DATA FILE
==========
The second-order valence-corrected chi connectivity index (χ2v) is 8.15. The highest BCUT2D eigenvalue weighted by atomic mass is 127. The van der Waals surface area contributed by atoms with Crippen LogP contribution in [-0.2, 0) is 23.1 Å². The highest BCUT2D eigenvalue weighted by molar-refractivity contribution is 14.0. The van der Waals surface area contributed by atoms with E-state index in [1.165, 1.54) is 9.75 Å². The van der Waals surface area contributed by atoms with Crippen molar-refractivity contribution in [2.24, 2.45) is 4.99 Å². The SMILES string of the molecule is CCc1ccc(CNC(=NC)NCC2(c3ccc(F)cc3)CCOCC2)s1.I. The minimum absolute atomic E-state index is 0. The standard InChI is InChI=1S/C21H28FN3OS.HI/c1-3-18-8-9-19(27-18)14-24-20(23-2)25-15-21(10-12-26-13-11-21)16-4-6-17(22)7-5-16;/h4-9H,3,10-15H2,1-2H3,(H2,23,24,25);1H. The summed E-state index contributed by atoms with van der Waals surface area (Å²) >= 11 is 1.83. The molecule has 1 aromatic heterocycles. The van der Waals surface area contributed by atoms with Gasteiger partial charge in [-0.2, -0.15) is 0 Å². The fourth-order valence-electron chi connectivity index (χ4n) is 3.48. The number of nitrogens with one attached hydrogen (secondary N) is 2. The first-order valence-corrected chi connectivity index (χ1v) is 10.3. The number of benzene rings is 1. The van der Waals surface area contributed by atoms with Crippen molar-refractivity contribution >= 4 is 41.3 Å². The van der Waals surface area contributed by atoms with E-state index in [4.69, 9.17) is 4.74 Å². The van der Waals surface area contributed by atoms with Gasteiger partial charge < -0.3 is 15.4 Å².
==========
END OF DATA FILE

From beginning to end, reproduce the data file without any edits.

The second-order valence-corrected chi connectivity index (χ2v) is 8.15. The highest BCUT2D eigenvalue weighted by atomic mass is 127. The van der Waals surface area contributed by atoms with Crippen LogP contribution in [-0.2, 0) is 23.1 Å². The highest BCUT2D eigenvalue weighted by molar-refractivity contribution is 14.0. The van der Waals surface area contributed by atoms with E-state index in [1.165, 1.54) is 9.75 Å². The van der Waals surface area contributed by atoms with Crippen molar-refractivity contribution in [2.24, 2.45) is 4.99 Å². The SMILES string of the molecule is CCc1ccc(CNC(=NC)NCC2(c3ccc(F)cc3)CCOCC2)s1.I. The minimum absolute atomic E-state index is 0. The standard InChI is InChI=1S/C21H28FN3OS.HI/c1-3-18-8-9-19(27-18)14-24-20(23-2)25-15-21(10-12-26-13-11-21)16-4-6-17(22)7-5-16;/h4-9H,3,10-15H2,1-2H3,(H2,23,24,25);1H. The summed E-state index contributed by atoms with van der Waals surface area (Å²) >= 11 is 1.83. The molecule has 1 aromatic heterocycles. The van der Waals surface area contributed by atoms with Gasteiger partial charge in [-0.2, -0.15) is 0 Å². The fourth-order valence-electron chi connectivity index (χ4n) is 3.48. The number of nitrogens with one attached hydrogen (secondary N) is 2. The first-order valence-corrected chi connectivity index (χ1v) is 10.3. The number of benzene rings is 1. The van der Waals surface area contributed by atoms with Crippen molar-refractivity contribution >= 4 is 41.3 Å². The van der Waals surface area contributed by atoms with E-state index in [4.69, 9.17) is 4.74 Å². The van der Waals surface area contributed by atoms with Gasteiger partial charge < -0.3 is 15.4 Å².